The principles of Unitarian Universalism
Unitarian Universalism is a liberal faith tradition. Our beliefs are diverse and inclusive. We have no shared creed. We draw wisdom from the world’s religions, from the words and deeds of prophetic women and men, from spiritual teachings of earth-centered traditions, and from humanist experience.
Unfortunately, this broad theological scope often leads to the misconception that we are the faith where you can “believe anything.” Far from it! All member congregations of the Unitarian Universalist Association covenant to affirm and promote Seven Principles.
Our principles and a myriad of other introductory information may be found at https://www.uua.org/beliefs. I encourage you to visit the site if you are interested in deepening your understanding of our faith.
As a professional Unitarian Universalist religious educator for children and youth, I like to share this version of our Principles that contains very accessible language, easily understood by all. We agree that:
1. Everyone is special and important.
2. We should treat each other fairly and with understanding.
3. Our congregations are places where all people are accepted and where we learn together.
4. Each person must be free to search for what is true and right in life.
5. Everyone should have a vote about the things that concern them.
6. We should work for a peaceful, fair, and free world.
7. Our Earth and all its inhabitants deserve our care.
Unitarian Universalism is known as a “living tradition,” constantly evolving and changing. It is often said that, for us, revelation is not sealed as it is in many faiths. The current iteration of our principles, for example, was adopted in 1985.
A question that the denomination is grappling with right now is whether or not to add an eighth principle specifically targeting dismantling racism and other oppressions within our own institutions.
While it is certainly important for Unitarian Universalists to understand the meaning and intent of the principles, it is far more important for us to actively live them out in our daily interactions. To share a sense of what that looks like with Danbury Unitarian Universalists, I enlisted the assistance of two of the youth enrolled in our religious education classes.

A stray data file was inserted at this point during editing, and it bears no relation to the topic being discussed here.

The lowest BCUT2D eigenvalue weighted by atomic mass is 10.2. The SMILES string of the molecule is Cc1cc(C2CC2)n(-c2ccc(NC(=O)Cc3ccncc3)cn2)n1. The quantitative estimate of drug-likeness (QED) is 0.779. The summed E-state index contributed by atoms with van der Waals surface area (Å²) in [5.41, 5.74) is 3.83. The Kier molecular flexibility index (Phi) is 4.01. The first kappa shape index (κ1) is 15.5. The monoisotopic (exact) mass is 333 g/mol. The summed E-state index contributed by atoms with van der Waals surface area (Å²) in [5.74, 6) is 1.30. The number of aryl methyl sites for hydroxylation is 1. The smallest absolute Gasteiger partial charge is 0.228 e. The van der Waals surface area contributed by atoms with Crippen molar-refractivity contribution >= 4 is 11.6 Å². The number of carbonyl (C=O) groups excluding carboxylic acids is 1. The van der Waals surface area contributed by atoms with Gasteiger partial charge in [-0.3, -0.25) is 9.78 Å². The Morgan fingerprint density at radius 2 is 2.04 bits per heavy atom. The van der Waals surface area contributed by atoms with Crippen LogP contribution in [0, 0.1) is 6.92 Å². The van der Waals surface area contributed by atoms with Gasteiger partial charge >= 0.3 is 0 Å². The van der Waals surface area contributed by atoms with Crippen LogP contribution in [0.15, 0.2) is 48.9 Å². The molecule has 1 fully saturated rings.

Drew (age 14) and Zack (age 10) interviewed two adult congregants to find out why they choose to be members of a Unitarian Universalist congregation and how they live out their principles in their lives. What fascinating conversations between the generations ensued!
There seems to be agreement that the most “important” principles are the first and second - each and every person is important and we should treat each other kindly. This is not surprising, since the vast majority of organized religions hold this “ethic of reciprocity” as sacred.
Where Unitarian Universalists differ, however, is that we try to take this very literally and to the extreme. We make an effort to recognize value in all individuals, regardless of whether or not they believe or act as we would like them to. Many see that as a challenge for UUs, but one that is worth trying to achieve: to love without exception.
Unitarian Universalists try to live out our faith in the work that we do. One of the adults who was interviewed by Drew is a middle-school history teacher. She uses her role as an educator to help her students develop a multi-perspective view of issues and people.
Another of the adults just retired from a long career in human resources. He told Zack that the most important thing for him was working to ensure that all of the people in his workplace had a voice and that they were treated fairly.
For example, he recently completed a project where everyone in the company was guaranteed a minimum wage that enabled them to live securely. He truly believes that his success in the human resources field was due to his conscious effort to live out his Unitarian Universalist Principles.
Often, folks who come to Unitarian Universalism from other faiths cite our Seven Principles -and actions coming from living them - as the reason they were drawn to this faith, as well as the reason they stay. As our living tradition evolves, it will be interesting to see if our principles change, if new ones are added, and, most importantly, if we Unitarian Universalists will be able to effect the positive change that we desire to create in the world.
Darlene Anderson-Alexander is Director of Religious Education at the Unitarian Universalist Congregation of Danbury, 24 Clapboard Ridge Road, Danbury, CT email@example.com